In November 1815 George Watterson, Librarian of Congress, published Catalogue of the Library of the United States. To Which is Annexed a Copious Index, Alphabeticaly Arranged. This work of 170 pages and 32 pages of index, was printed for Congress by Jonathan Elliot and issued from Washington. It represented the catalogue of the library of Thomas Jefferson, the foundation of the Library of Congress.
"In it each entry was numbered, not serially, but with the number corresponding with Jefferson's shelf-mark. This number was also inserted in the bookplate, purchased from William Elliot in October 1815, and pasted into each volume. The manuscript catalogue written by Jefferson and submitted to Congress for the purposes of the sale (through Samuel Harrison Smith) in 1814, seems to have been the 'fair copy of the Catalogue of my library' which he had made in 1812. This was later taken away by George Watterson and has now disappeared . . . [Another] catalogue was originally written by Jefferson in 1783, and is so dated by him on the fly-leaf; it was added to and supplemented continuously until the time of the negotiations for the sale in 1814' - Sowerby.
"The present catalogue differs dramatically in arrangement from Jefferson's original system of classification. Jefferson had organized his library according to a system derived from Book 2 of Francis Bacon's ADVANCEMENT OF LEARNING. Beginning with Bacon's three categories of knowledge (memory, reason, and imagination), Jefferson devised forty-four classes or 'chapters.' Within chapters, the books were arranged sometimes analytically, sometimes chronologically, or both, and were subjected to further classification by size. While this method served Jefferson well and offered illuminating intellectual bridges between diverse fields, Watterson recognized the difficulty the average patron might have in accessing the books for which he might be searching. To remedy this problem, in the present catalogue Watterson arranged the catalogue alphabetically within each chapter by first word of the title without being prejudiced towards definite and indefinite articles. Both Watterson and Jefferson realized the imperfections of this new system, but once in place it proved too large a task to rectify it" (William Reese Company, online description, accessed from ILAB website 07-21-2009).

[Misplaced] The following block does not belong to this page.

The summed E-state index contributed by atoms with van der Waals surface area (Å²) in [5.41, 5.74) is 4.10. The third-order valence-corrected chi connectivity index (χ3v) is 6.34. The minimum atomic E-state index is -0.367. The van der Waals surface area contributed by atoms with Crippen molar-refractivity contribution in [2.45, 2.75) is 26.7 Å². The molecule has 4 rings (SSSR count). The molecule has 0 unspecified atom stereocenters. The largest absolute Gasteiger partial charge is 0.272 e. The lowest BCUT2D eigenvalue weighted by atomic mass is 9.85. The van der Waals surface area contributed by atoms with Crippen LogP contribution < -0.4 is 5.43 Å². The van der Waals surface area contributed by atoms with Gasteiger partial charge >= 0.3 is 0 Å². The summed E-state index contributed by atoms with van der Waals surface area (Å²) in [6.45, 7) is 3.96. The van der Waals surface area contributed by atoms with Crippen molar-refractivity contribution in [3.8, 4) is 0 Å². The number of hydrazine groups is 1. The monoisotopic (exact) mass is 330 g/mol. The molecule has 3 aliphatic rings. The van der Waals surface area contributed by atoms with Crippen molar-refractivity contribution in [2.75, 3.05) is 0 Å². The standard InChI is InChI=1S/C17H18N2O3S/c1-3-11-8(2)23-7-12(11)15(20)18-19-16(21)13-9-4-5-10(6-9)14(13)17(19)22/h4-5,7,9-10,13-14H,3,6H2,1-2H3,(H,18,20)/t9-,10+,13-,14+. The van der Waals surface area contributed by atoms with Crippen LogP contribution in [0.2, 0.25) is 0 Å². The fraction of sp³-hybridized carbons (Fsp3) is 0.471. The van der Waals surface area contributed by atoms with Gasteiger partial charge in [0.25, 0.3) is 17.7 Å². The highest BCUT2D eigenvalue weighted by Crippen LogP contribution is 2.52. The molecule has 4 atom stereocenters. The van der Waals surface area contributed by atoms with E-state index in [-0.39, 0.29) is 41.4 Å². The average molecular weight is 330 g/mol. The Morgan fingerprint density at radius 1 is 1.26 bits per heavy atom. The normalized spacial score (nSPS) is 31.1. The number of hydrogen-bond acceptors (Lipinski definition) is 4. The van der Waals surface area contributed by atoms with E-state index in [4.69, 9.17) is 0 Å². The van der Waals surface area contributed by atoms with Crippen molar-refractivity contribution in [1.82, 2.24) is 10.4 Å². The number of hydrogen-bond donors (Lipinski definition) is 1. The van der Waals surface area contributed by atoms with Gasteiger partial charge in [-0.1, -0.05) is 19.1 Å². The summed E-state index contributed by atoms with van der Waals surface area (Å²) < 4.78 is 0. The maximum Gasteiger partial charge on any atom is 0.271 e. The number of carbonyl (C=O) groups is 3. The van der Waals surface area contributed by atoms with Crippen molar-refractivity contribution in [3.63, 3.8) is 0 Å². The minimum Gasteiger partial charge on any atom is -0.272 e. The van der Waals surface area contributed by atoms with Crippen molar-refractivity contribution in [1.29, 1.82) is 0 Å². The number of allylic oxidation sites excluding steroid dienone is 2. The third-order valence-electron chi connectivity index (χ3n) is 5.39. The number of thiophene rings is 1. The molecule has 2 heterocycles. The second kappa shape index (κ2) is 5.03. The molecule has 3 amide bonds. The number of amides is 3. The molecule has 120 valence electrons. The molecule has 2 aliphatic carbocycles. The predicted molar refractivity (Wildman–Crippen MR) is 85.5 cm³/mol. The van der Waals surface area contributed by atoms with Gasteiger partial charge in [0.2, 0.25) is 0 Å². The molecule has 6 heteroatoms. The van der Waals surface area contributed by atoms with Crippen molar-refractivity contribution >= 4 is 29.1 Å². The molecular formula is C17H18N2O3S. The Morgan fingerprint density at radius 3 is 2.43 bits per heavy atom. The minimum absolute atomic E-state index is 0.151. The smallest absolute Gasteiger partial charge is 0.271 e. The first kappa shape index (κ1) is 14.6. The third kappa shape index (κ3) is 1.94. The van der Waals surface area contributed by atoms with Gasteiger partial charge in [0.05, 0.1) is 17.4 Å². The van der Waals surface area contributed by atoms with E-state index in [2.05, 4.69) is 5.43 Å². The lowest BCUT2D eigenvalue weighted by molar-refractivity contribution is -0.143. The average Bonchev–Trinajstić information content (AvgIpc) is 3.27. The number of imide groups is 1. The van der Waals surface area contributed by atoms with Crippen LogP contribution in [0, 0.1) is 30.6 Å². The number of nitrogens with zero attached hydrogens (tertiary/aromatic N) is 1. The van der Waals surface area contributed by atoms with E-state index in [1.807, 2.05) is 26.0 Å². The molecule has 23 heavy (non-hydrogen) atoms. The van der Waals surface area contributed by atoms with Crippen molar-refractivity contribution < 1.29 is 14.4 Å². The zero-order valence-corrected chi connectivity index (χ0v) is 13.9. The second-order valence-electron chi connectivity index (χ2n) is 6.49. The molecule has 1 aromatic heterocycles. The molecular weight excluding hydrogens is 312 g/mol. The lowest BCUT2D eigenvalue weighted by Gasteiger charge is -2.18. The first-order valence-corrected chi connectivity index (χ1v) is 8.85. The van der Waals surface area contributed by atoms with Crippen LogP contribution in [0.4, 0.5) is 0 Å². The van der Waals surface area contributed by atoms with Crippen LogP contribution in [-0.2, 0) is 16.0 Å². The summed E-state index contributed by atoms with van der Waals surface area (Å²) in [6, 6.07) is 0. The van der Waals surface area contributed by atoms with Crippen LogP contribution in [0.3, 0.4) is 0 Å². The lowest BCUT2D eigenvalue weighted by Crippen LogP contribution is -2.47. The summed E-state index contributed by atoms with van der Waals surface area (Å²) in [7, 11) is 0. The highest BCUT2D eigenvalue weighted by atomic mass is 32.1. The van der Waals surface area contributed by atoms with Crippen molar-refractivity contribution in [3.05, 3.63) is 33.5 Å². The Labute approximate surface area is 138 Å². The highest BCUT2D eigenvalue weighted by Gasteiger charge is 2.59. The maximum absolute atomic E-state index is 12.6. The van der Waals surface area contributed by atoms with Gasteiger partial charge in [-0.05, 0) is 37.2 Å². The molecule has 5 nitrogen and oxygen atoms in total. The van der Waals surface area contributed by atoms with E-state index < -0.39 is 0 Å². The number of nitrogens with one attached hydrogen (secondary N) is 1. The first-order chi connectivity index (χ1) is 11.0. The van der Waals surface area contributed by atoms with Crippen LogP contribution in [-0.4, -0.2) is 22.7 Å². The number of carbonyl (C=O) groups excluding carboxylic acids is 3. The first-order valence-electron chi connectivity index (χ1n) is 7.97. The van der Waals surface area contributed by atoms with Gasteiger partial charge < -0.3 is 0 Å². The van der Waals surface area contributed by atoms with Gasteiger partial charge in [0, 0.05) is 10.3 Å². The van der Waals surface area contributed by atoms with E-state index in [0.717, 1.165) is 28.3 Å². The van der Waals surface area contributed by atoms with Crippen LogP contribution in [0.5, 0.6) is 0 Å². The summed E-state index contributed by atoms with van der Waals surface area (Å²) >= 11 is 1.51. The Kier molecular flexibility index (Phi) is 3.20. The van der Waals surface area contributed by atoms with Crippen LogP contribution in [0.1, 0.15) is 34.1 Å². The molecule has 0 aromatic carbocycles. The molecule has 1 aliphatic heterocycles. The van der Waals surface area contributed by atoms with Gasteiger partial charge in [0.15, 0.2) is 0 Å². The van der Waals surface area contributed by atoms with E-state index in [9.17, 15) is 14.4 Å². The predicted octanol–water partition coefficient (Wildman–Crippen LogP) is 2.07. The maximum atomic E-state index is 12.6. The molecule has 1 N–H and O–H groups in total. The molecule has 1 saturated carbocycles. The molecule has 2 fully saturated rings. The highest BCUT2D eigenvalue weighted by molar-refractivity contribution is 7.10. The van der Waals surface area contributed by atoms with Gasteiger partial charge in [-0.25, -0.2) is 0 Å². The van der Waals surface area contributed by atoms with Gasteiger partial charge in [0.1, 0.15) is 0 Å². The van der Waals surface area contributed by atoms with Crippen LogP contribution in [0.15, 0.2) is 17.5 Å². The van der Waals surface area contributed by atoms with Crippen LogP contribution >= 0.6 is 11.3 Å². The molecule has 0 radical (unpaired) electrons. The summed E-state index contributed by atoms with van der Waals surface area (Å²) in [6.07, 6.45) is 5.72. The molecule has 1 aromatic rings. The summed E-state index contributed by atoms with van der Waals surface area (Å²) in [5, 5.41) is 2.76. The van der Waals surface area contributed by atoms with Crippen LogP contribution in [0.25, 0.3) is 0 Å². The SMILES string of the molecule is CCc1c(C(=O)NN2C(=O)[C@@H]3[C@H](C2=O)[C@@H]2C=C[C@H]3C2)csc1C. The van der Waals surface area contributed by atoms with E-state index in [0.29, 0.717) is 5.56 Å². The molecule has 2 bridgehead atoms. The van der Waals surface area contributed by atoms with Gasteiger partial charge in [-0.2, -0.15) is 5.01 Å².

In 1820 Congress published Supplement to the Catalogue of the Library of Congress. This 28-page pamphlet listed approximately 700 titles acquired since the acquisition of Thomas Jefferson's library, with a focus on travels and voyages, the sciences, and European history. Sabin 15566.